C-Suite Priorities: Protecting against ransomware with cyber security incident response

C-Suite Priorities: Protecting against ransomware with cyber security incident response

This article was originally published as a guest post on the Cyber Security Buzz blog.

Security executives are under increasing pressure to keep sensitive networks, systems and data safe from threats which are rapidly increasing in both frequency as well as complexity. It’s no surprise, then, that CSOs and CISOs often find themselves in the hot seat when it comes to the topic of cyber security. Their roles are changing along with the new daily challenges they face, and as such, they are working tirelessly to remain abreast of the latest cyber-threat news.

In particular, with ransomware steadily on the rise and cyber criminals developing new and improved ways to expose and exploit vulnerabilities, IT leaders have no choice but to re-examine their cyber security strategies to ensure that they are strong enough to withstand the variety of incoming threats they face. By investing in an incident response plan as the first line of defense, executives can provide the added protection of instant identification and isolation of the threat before it has a chance to wreak havoc.

The fact is, as the landscape of cyber threats continues to evolve and expand, it’s becoming abundantly clear that traditional preventative approaches to network and data security are no longer effective. In fact, even Gartner believes that detection and response are the foundation of a successful cyber security strategy. No organization is immune to potential attack and without the ability to quickly pinpoint and remediate a successful breach, the outcome could be nothing short of devastating, both from a financial as well as a reputational standpoint.

Compounding the problem is the increasingly widespread adoption of cloud technology and the IoT. Simply put, migration to the cloud fundamentally changes IT security. In a cloud or hybrid environment, the focus must shift to monitoring and managing incident response. Likewise, with more and more connected devices being incorporated into the workplace, the risk of potentially becoming a victim of a ransomware attack increases exponentially. Now, instead of a few vulnerabilities, the office becomes a potential gold mine for hackers, which means much more work for security professionals.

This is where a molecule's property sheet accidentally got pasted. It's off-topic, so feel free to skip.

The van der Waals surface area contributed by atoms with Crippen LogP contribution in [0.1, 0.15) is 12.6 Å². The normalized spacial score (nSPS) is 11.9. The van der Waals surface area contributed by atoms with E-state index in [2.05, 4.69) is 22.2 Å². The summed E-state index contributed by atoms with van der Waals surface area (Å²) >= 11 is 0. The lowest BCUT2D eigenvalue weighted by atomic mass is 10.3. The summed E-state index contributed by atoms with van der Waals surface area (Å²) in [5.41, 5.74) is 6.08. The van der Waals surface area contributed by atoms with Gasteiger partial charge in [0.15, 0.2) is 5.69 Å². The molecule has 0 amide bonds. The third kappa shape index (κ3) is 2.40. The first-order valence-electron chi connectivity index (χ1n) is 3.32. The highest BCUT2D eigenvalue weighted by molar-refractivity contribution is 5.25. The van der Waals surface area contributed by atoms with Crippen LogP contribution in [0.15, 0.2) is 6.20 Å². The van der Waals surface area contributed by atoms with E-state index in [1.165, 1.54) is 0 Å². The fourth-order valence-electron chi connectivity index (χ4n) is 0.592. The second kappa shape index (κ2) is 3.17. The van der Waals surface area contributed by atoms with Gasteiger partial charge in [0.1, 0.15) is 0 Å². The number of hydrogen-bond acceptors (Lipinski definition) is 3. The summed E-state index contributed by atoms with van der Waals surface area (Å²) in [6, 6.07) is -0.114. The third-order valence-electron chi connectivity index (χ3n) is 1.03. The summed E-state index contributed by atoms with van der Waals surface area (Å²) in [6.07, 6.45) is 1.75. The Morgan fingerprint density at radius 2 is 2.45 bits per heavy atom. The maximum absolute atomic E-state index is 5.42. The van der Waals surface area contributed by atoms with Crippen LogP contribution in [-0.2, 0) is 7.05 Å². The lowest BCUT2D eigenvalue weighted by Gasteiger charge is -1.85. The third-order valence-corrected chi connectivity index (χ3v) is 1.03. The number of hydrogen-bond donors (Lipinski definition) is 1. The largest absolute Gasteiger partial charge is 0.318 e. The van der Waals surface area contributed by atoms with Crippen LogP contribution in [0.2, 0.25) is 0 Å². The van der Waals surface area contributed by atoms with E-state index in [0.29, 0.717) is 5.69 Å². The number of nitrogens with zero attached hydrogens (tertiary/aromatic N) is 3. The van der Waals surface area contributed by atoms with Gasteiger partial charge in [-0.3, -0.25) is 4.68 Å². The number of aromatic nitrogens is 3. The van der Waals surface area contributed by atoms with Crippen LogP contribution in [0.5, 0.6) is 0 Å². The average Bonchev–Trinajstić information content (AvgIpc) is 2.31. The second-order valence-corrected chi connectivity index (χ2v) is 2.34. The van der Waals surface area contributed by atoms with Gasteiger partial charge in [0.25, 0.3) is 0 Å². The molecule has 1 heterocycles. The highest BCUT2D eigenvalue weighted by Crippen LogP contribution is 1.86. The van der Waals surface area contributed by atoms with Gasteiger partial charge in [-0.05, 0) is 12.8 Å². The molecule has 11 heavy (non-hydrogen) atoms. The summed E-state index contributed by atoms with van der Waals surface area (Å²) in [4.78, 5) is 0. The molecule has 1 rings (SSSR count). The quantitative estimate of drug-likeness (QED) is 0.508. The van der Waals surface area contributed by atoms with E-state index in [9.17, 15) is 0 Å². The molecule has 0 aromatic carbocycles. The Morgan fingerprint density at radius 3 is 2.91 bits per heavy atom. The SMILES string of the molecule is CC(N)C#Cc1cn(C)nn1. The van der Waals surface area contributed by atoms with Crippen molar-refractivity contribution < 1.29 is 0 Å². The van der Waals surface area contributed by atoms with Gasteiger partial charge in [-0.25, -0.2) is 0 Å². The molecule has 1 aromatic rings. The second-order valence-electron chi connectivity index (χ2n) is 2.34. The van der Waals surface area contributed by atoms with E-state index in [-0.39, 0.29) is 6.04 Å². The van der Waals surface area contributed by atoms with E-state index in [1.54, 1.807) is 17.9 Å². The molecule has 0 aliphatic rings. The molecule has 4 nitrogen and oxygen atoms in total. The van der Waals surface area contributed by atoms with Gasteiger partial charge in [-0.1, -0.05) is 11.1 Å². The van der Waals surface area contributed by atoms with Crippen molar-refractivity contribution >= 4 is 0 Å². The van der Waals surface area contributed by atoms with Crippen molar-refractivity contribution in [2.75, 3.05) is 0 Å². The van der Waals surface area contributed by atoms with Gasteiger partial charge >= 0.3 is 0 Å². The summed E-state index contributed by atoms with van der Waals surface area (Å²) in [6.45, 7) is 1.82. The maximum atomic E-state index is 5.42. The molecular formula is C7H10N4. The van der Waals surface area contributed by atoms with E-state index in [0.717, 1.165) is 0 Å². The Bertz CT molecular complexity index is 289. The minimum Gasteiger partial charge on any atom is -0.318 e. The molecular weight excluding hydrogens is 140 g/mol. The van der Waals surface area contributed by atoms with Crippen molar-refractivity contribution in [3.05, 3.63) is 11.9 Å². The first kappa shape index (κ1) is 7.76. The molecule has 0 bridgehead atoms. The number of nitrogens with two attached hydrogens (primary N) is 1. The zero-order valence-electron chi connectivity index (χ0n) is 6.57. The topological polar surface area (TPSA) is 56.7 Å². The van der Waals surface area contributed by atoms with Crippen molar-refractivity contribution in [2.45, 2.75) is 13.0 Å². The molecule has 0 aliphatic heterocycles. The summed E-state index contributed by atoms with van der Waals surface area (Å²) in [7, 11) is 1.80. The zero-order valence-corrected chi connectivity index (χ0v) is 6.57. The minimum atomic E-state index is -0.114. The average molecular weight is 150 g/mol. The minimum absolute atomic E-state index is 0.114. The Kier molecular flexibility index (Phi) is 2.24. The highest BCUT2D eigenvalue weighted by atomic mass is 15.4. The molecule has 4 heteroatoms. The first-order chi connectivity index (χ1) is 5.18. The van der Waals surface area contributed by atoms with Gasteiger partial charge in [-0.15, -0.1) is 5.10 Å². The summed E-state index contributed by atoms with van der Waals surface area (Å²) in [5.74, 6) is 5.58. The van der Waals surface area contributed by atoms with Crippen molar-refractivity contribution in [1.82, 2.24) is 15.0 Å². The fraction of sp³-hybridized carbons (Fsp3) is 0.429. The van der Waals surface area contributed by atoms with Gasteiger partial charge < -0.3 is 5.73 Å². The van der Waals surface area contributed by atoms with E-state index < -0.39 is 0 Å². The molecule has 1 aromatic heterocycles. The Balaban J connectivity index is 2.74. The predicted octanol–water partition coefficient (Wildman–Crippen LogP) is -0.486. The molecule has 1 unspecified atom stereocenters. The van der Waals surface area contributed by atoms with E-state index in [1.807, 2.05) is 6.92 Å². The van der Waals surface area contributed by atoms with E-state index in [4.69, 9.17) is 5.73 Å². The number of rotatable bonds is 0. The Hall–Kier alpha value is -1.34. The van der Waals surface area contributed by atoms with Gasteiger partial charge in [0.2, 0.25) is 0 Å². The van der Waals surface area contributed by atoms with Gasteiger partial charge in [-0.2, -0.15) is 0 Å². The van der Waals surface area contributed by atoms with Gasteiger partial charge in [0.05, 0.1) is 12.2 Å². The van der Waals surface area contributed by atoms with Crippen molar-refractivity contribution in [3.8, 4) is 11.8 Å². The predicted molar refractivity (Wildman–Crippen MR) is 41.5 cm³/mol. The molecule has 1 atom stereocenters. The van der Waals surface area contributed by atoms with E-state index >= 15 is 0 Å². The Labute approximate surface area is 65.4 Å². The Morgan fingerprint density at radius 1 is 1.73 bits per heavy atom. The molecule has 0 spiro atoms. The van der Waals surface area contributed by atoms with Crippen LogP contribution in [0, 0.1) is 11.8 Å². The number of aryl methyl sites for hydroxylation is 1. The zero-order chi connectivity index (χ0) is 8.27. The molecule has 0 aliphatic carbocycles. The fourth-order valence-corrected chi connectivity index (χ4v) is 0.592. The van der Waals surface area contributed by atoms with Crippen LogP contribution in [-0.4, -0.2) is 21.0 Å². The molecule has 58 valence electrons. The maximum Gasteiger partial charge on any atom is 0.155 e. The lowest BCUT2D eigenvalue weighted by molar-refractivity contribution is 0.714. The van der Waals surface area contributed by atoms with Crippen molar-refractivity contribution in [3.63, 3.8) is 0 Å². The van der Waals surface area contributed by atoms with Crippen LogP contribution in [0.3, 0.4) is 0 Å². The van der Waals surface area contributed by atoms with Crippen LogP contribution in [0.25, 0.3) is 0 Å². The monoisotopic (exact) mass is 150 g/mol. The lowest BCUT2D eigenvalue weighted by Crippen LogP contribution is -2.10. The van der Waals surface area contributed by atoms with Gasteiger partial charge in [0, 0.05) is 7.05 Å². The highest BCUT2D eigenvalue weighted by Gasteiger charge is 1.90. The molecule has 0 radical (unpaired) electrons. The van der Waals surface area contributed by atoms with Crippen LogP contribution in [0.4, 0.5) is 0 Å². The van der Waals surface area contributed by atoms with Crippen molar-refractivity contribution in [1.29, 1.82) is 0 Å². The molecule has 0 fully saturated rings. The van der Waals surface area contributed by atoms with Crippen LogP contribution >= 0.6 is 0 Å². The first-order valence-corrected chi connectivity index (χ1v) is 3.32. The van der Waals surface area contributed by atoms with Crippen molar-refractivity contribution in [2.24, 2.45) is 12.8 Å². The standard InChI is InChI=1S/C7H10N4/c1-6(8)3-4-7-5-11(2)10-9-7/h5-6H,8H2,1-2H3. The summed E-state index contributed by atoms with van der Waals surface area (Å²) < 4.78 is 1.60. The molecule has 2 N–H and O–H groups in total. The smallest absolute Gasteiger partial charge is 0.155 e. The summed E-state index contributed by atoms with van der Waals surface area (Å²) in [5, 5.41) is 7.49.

What’s the solution? While preventative measures, such as firewalls and malware monitors have their place, the best defense an organization can take against security breaches is a more robust incident response strategy that covers all bases. Specifically, a system that integrates with, enhances and extends the capabilities of existing systems and applications to create a more holistic, streamlined and highly-effective process.

A strong cyber security incident response strategy should be able to not only detect the signs of ransomware, but automatically analyze, isolate and contain the threat so that it cannot cause any additional damage. The isolated virus can then be eradicated and the recovery process can automatically begin, effectively mitigating damages. This type of approach essentially closes the loop, creating a much more impervious defense against cyber-attacks, regardless of when, where and how many points of entry exist. Best of all, this can be handled entirely without the need for human input, solving the staffing shortage and addressing skills gap in one fell swoop.

With the worldwide expenditure on enhancing detection and response capabilities expected to be a key priority for security buyers through 2020, the time for security executives to begin shifting their focus is now. By investing in a robust, automated cyber security incident response plan as the first line of defense, executives can provide their organizations the added level of protection they need to effectively thwart would-be attackers and manage threats in a way that will limit damages as much as possible.